In Ayah 10 (same surah):

Innal-lathina fatanul-mu’ minina wa-mu’minati thumma lam yatubu falahum ‘adhabu jahannama wa lahum ‘adha-bul ḥariq.

Lo! they who persecute believing men and believing women and repent not, theirs verily will be the doom of hell, and theirs the doom of burning.

If you have no sense that what you have done could be wrong in your heart, if your manmade agenda has trumped your God-given conscience, then you are going to be in for a lot of burning and torment in the next life. But there is an alternative, it is found in the very next ayah:

Ayah 11
‘Inna-lathina ‘amanu wa ‘amiluṣ-ṣalihati lahum jannatun-tajri min-taḥtihal ‘anharu dhalikal-fawzul-kabir.

Lo! those who believe and do good works, theirs will be Gardens underneath which rivers flow. That is the Great Success.


Allahumma salli ‘ala Muhammadin wa ‘ala alee Muhammad kama sallaita ‘ala Ibrahim wa ‘ala alee Ibrahim.
O Allah! Send Your greeting upon Muhammad and the family of Muhammad in as much as You sent your greeting upon Ibrahim and the family of Ibrahim.
Al-hamdu lillahi rabbil ‘alameen was-salutu was-salamu ‘ala khairil mursaleen. Muhammadin al-nabiyil ummiyee, wa  ‘ala alihi wa sahbihi ajma’een.
Praise be to Allah, the Lord of the universe. May the greeting and the peace be upon the best messenger, Muhammad, the unlettered prophet, and upon his family and upon all of his companions.

Prophet Muhammad went through many stages in his life: persecuted in Mecca, forced to live in extreme conditions, leader in Medina, mediate disputes, leading an army, trying to get people to live alongside one another peacfully. One of the biggest example he left us is his forgiveness. When he had the power to crush all his enemies in Mecca, he didn’t do that. He forgave them. No one was hurt or injured. At the end of his life, he ran through Medina begging people to forgive him in case he had somehow slighted or offended them. It wasn’t that he was trying to be the most popular or he cared what people thought of him per se, I don’t think you can be a prophet if you are trying to please others all the time. What he was concerned with was if he had been unnecessarily unkind to people.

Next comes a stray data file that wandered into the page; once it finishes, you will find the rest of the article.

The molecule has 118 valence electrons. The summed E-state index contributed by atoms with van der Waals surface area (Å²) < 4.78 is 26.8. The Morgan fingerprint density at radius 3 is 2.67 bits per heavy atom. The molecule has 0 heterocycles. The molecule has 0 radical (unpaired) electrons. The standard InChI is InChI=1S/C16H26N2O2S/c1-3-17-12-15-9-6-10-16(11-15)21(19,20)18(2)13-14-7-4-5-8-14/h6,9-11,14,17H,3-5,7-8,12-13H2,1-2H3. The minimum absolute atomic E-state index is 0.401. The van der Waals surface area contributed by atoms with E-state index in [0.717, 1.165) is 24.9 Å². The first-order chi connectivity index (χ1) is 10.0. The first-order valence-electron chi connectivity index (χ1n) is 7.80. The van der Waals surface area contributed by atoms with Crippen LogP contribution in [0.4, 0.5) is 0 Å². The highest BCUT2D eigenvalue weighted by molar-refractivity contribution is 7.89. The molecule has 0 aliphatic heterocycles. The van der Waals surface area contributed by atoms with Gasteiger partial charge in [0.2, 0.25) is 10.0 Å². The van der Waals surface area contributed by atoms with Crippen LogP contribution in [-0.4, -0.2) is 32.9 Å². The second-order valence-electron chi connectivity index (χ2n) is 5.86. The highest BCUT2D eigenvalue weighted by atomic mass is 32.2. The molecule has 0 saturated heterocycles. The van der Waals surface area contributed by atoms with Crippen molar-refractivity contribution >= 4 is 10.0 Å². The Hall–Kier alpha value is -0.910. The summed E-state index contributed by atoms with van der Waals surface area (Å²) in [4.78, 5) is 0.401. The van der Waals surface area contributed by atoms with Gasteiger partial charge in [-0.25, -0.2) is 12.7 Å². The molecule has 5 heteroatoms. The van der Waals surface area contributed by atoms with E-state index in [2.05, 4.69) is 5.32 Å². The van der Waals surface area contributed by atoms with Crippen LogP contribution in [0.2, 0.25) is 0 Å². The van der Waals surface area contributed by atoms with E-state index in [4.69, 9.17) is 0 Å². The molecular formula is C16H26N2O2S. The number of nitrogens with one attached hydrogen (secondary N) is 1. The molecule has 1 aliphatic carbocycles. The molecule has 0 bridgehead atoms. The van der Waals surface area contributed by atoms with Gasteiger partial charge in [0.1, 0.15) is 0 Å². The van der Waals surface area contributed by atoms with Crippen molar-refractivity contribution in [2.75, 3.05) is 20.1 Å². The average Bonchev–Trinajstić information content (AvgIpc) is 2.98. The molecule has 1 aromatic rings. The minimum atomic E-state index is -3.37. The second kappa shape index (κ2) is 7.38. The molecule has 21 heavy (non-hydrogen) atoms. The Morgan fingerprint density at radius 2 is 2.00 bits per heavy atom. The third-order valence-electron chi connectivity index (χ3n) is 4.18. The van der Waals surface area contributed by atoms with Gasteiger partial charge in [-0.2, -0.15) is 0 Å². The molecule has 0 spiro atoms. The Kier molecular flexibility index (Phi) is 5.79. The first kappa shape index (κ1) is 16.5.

It it great to get an apology if you have been wronged, but sometimes you don’t get that. Sometimes people are very unkind to you, and you have to somehow come to grips with that.  I saw this in Budapest, Hungary this summer. This was the first time I visited former Soviet block country. There were lots of things the Soviets did to the Hungarians, and things Hungarians did to each other which were pretty bad.

Now the Soviets are gone, there is nor communist state, but what is the compensation for people whose lives were ruined by the system? No much. You have to go on. How do you go on? What did the Hungarians do? Did they throw all the communists in jail? No, they had to forgive them. They had to build a new country with them. And if they felt sad, they had to turn that into something else, perhaps building a museum or telling a joke, or writing a poem. Sometimes you do not get your moment of revenge in this life. Sometimes you don’t get your apology. And as difficult as that may be, perhaps in the end, it is better for our soul. I don’t think it is healthy to swallow all yourt hurt and resentment, it needs to come out. But in needs to come out in a way that doesn’t hurt those around you, and that is one function of the arts, to release our anger in a healthy way, to communicate our feelings, and to build something that may be of benefit to others.

As we start the new academic year, think about the different planes you will be traveling through. Think about the record you will keep of your deeds, of how you will treat others. Are you acting with fairness, courtesy, and compassion? Think about how to do it the right way because this may be the only time you have to get it right. If you are in a position of power, use that power carefully. If you are in the position of a victim, don’t get caught up in those feelings of despair and revenge. If there is one thing this world teaches you, each day is different and anything can happen which will change your circumstances. Hang in there, have hope, and remember to act in a way which will result in your success in the next world. Be kind.

Closing Du’a is from 2:201. Our Lord! Grant us benevolence in this world and benevolence in the hereafter, and protect us from the punishment of the fire.

Rabbana atina fid-dunya hasanatan wa fil’ akhirati hasanatan waqina ‘azaban-nar. Ameen